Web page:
Stanton is a village and civil parish in Gloucestershire, England. The village is a spring line town at the base of the Cotswold escarpment. Stanton is approximately 4 KM southwest of Broadway in Worcestershire. The post-office town of Stanton is Broadway. The parish had a total of 198 people according to the 2011 Census.
On a northwest-southeast axis, the parish is approximately five kilometers long. It is encompassing both low-lying ground northwest of the hamlet and high Cotswold land to the southeast. At its broadest point, the parish is about 2.4 kilometers across on the opposite northeast-southwest axis. Shenberrow Hill is located on the escarpment in the southeast corner of Parish. The hill rises 303 meters above sea level. These sections cover and then join the River Isbourne about 800 meters beyond the parish. According to a report from 1712, the community had 60 homes and 300 residents, including 29 freeholders.
From 1906 through 1949, the Stott family owns the largest portion of the village. In addition to rebuilding the buildings. These proprietors created a reservoir in 1907, repaired the church, expanded the school, and constructed a swimming pool and cricket stadium. There is no school, post office, or store in the community today.
Cotswold stone was used nearly entirely in the construction of the village. The roofs of many houses thatch. It features a main street with a restaurant at the end. According to David Verey, the Hill is Architecturally, and the most outstanding of the little villages in the North Cotswolds.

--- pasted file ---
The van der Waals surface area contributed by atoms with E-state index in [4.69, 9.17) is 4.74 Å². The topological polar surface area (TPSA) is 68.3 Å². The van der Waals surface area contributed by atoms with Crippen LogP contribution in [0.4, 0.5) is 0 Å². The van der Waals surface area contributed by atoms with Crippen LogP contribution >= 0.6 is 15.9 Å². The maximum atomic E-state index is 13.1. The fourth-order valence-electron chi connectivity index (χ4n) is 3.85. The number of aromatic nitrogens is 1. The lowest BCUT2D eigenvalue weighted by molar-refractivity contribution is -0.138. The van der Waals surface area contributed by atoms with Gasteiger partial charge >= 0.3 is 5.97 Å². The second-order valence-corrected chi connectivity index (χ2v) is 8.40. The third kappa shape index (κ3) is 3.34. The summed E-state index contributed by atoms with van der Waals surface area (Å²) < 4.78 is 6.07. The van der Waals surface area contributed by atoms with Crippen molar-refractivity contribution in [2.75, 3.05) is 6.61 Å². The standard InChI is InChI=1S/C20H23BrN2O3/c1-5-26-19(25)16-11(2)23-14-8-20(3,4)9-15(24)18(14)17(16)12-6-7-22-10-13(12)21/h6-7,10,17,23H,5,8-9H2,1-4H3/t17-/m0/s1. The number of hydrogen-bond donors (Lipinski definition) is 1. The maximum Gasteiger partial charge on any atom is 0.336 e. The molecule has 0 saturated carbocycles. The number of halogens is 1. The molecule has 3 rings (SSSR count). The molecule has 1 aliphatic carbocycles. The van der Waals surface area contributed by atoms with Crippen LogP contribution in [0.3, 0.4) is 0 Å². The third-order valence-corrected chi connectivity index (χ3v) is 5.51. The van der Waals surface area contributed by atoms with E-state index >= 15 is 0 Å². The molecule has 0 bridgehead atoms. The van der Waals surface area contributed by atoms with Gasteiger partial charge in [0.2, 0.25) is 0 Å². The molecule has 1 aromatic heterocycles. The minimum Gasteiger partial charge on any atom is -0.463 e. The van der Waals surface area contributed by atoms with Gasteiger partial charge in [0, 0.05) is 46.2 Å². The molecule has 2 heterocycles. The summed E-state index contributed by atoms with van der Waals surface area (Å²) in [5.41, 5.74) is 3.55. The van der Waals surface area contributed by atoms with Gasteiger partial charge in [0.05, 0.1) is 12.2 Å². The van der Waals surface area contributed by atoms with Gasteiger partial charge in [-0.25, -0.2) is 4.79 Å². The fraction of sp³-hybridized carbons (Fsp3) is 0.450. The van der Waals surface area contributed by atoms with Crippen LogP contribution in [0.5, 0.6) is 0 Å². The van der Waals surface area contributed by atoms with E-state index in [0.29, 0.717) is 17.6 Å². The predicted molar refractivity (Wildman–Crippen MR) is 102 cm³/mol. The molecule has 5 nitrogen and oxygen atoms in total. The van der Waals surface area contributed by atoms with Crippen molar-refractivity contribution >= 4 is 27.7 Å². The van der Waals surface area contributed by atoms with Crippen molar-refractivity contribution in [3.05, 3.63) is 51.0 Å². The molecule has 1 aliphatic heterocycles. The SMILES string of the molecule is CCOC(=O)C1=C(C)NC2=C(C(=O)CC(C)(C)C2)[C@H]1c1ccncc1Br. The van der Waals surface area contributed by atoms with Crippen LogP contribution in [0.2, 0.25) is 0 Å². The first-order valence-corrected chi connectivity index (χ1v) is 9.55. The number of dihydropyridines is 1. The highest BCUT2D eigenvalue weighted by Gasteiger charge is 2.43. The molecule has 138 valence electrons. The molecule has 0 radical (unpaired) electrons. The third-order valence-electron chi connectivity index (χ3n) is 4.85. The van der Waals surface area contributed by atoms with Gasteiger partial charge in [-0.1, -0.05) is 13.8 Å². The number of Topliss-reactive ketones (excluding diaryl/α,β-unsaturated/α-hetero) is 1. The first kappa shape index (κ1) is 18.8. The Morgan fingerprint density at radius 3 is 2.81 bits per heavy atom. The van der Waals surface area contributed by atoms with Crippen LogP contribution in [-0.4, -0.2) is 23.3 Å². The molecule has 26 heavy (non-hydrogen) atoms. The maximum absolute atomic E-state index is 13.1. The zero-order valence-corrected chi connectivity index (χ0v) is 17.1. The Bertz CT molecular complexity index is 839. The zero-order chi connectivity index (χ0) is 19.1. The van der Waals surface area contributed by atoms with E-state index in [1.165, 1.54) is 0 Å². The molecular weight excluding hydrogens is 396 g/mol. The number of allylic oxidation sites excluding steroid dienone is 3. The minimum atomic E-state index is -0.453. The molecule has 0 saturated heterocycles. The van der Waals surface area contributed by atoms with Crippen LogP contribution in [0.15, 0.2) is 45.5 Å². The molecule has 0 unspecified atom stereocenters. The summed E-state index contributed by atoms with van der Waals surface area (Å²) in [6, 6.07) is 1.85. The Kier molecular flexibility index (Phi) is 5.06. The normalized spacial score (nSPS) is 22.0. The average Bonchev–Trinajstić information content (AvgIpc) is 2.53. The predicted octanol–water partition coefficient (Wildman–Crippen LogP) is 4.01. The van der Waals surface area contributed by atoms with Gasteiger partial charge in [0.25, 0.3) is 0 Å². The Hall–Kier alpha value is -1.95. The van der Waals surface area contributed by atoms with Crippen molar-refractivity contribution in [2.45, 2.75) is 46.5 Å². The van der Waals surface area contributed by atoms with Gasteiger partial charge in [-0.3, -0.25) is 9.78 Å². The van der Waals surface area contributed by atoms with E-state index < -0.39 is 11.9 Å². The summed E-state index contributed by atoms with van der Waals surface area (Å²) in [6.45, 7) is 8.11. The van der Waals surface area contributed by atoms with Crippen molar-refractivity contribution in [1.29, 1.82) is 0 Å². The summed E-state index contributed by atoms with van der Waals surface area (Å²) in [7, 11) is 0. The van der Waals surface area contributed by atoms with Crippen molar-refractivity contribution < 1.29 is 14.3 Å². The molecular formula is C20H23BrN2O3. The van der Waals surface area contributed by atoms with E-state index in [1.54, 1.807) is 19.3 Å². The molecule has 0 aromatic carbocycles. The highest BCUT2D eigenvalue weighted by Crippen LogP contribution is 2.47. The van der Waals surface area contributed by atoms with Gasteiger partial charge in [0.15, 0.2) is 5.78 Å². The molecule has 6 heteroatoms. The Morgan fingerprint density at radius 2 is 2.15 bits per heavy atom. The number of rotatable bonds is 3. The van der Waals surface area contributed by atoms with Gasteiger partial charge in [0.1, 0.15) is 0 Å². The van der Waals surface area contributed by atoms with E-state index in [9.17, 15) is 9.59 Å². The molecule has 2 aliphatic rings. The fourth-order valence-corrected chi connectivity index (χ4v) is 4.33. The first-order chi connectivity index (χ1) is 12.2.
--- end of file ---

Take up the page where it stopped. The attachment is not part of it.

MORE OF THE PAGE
The Manor also called Warren House and Warne Cottage also called Warren House are Elizabethan in style. This was once a manor house, but it is currently just a single home.
Shenbarrow Hillfort in Stanton Village
Shenbarrow Hillfort is an Iron Age military camp or earthwork boundary located just beyond the village. The shape of the hill fort is like a D and encompasses Shenbarrow Farm today. There aren’t many physical items found, although the earthworks are visible.
The inner defense includes the entrance and a canal, which both end at the rough stone edge to the north and south. On the southern side, there is an entryway.
Archaeological digs in 1935s identify the dry stone revetment on the inner face of the inner entrance to the south. In the Shenbarrow Hillfort find, Iron Age and Romano-British pottery, as well as iron shards, a bronze brooch, and part of a rotary quern are discovered at the site.
Mount Inn, Stanton Village
The view over through the Vale of Evesham and the Malvern Hills to the Black Mountains in Wales makes this very beautiful. The “atop a steep hill” at the end of the village is a very famous tourist attraction. It has a fascinating backstory. The structure original the farmhouse was called “The Bank”. Donnington Brewery and Richard Arkell bought it and turned it into a bar. Until 1962, is run by the Troughton family. For decades, it was known as “The Five Elms,” an off-license establishment where the innkeeper brewed cider in an abandoned building.